Tuesday, December 14th, 2021
Saturday, November 6th, 2021
A note from the MetaCompany:
On October 28th, 2021, Facebook decided to commit trademark infringement and call themselves “Meta”. They couldn’t buy us, so they tried to bury us by force of media. We shouldn’t be surprised by these actions — from a company that continually says one thing and does another. Facebook and its operating officers are deceitful and acting in bad faith, not only towards us, but to all of humanity.
Tuesday, November 2nd, 2021
The proper dosage of hierarchy is just barely enough to vitalize a very large collective.
Kevin Kelly, The Inevitable
I agree: There is something endemic to online communication that exacerbates the dislike of and frustration with people with different values, writes Michelle Goldberg. And there’s nothing like a simple study, as stark as a thought experiment, to sharpen the mind:
[The Polarization Lab] recruited 1,220 Twitter users who identified as either Democrats or Republicans, offering to pay them $11 to follow a particular Twitter account for a month. Though the participants didn’t know it, the Democrats were assigned to follow a bot account that retweeted messages from prominent Republican politicians and thinkers. The Republicans, in turn, followed a bot account that retweeted Democrats.
“Nobody became more moderate,” said Bail. “Republicans in particular became much more conservative when they followed the Democratic bot, and Democrats became a little bit more liberal.”
Sunday, October 3rd, 2021
What a great piece on the dysfunctionality of online advertising at the now-defunct The Correspondent, “The new dot com bubble is here: it’s called online advertising”  by Jesse Frederik and Maurits Martijn.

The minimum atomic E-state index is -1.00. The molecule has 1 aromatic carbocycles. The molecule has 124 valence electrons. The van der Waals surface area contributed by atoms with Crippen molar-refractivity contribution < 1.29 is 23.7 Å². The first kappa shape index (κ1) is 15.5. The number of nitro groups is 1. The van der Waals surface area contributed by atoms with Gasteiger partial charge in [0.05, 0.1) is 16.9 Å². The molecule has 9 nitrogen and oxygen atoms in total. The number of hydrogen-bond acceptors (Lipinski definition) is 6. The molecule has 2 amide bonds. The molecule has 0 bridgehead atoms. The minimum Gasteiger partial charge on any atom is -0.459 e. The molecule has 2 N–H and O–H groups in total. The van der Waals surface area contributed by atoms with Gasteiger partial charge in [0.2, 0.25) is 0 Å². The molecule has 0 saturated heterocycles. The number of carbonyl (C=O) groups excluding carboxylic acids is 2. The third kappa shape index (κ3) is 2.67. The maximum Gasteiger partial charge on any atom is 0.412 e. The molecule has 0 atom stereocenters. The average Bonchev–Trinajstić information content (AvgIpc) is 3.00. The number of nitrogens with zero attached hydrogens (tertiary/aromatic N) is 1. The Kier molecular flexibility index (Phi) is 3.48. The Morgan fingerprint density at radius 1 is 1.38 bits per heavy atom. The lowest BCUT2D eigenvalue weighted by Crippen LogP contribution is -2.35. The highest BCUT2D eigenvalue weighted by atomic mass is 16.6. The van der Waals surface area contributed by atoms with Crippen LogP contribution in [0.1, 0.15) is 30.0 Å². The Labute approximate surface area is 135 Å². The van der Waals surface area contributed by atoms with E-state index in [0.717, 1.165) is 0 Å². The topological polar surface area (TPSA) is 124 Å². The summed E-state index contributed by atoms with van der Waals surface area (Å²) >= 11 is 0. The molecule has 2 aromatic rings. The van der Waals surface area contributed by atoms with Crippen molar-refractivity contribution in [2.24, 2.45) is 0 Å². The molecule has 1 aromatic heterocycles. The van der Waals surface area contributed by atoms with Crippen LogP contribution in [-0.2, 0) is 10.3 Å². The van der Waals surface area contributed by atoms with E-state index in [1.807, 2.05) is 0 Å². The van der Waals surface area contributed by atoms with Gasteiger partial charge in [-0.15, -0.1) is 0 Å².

Picture this. Luigi’s Pizzeria hires three teenagers to hand out coupons to passersby. After a few weeks of flyering, one of the three turns out to be a marketing genius. Customers keep showing up with coupons distributed by this particular kid. The other two can’t make any sense of it: how does he do it? When they ask him, he explains: “I stand in the waiting area of the pizzeria.”
Sunday, September 12th, 2021
Gordon Brander thinks seriously about the Web vis-a-vis mobile.
By now, the web’s network advantage had evaporated. The iPhone’s native apps were internet apps, sandboxed, and talking HTTP, just like a web app. The iPhone was designed for a world that included the web. The web was not designed for a world that included the iPhone.
Tuesday, July 20th, 2021
I wanted a way in Apple Mail to list all emails from VIPs to which I’ve not yet replied. After googling, I found a nice solution at MakeUseOf: “4 Mac Mail Productivity Tips All Professionals Must Know” (2019).
So I made a Smart Mailbox “VIP Unreplied” with all the following rules:
- Sender is VIP
- Message was not replied to
does not containdonotreply
- Message is not in mailbox “Already Replied”
And in the “Already Replied” Smart Mailbox:
- Message has flag: Green